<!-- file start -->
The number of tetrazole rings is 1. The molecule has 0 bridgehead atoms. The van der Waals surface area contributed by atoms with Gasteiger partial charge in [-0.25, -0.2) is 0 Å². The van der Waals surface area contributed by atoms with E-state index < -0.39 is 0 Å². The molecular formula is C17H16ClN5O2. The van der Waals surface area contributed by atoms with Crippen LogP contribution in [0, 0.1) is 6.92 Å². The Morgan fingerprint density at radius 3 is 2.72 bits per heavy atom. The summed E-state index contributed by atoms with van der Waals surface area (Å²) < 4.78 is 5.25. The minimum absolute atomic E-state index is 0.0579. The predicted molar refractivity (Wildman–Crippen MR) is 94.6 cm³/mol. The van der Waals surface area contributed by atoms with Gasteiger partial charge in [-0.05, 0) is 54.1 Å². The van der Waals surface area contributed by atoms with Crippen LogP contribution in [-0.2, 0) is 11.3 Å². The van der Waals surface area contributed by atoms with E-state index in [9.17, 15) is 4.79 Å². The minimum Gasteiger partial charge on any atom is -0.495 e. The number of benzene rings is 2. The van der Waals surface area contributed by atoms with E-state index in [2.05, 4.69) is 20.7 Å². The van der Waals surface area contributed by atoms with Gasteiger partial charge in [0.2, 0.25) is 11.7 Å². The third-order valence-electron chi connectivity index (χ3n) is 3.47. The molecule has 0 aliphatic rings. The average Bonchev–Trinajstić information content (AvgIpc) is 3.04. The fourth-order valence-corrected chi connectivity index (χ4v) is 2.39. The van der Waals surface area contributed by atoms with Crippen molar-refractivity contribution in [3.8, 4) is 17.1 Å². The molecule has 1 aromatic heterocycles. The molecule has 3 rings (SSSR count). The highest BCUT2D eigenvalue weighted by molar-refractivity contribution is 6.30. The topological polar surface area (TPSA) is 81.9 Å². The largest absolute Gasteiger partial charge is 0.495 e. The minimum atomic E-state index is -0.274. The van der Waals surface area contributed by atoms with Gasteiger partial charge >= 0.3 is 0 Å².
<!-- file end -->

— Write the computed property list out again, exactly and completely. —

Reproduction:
The number of tetrazole rings is 1. The molecule has 0 bridgehead atoms. The van der Waals surface area contributed by atoms with Gasteiger partial charge in [-0.25, -0.2) is 0 Å². The van der Waals surface area contributed by atoms with E-state index < -0.39 is 0 Å². The molecular formula is C17H16ClN5O2. The van der Waals surface area contributed by atoms with Crippen LogP contribution in [0, 0.1) is 6.92 Å². The Morgan fingerprint density at radius 3 is 2.72 bits per heavy atom. The summed E-state index contributed by atoms with van der Waals surface area (Å²) < 4.78 is 5.25. The minimum absolute atomic E-state index is 0.0579. The predicted molar refractivity (Wildman–Crippen MR) is 94.6 cm³/mol. The van der Waals surface area contributed by atoms with Gasteiger partial charge in [-0.05, 0) is 54.1 Å². The van der Waals surface area contributed by atoms with Crippen LogP contribution in [-0.2, 0) is 11.3 Å². The van der Waals surface area contributed by atoms with E-state index in [9.17, 15) is 4.79 Å². The minimum Gasteiger partial charge on any atom is -0.495 e. The number of benzene rings is 2. The van der Waals surface area contributed by atoms with E-state index in [2.05, 4.69) is 20.7 Å². The van der Waals surface area contributed by atoms with Gasteiger partial charge in [0.2, 0.25) is 11.7 Å². The third-order valence-electron chi connectivity index (χ3n) is 3.47. The molecule has 0 aliphatic rings. The average Bonchev–Trinajstić information content (AvgIpc) is 3.04. The fourth-order valence-corrected chi connectivity index (χ4v) is 2.39. The van der Waals surface area contributed by atoms with Crippen molar-refractivity contribution in [3.8, 4) is 17.1 Å². The molecule has 1 aromatic heterocycles. The molecule has 3 rings (SSSR count). The highest BCUT2D eigenvalue weighted by molar-refractivity contribution is 6.30. The topological polar surface area (TPSA) is 81.9 Å². The largest absolute Gasteiger partial charge is 0.495 e. The minimum atomic E-state index is -0.274. The van der Waals surface area contributed by atoms with Gasteiger partial charge >= 0.3 is 0 Å².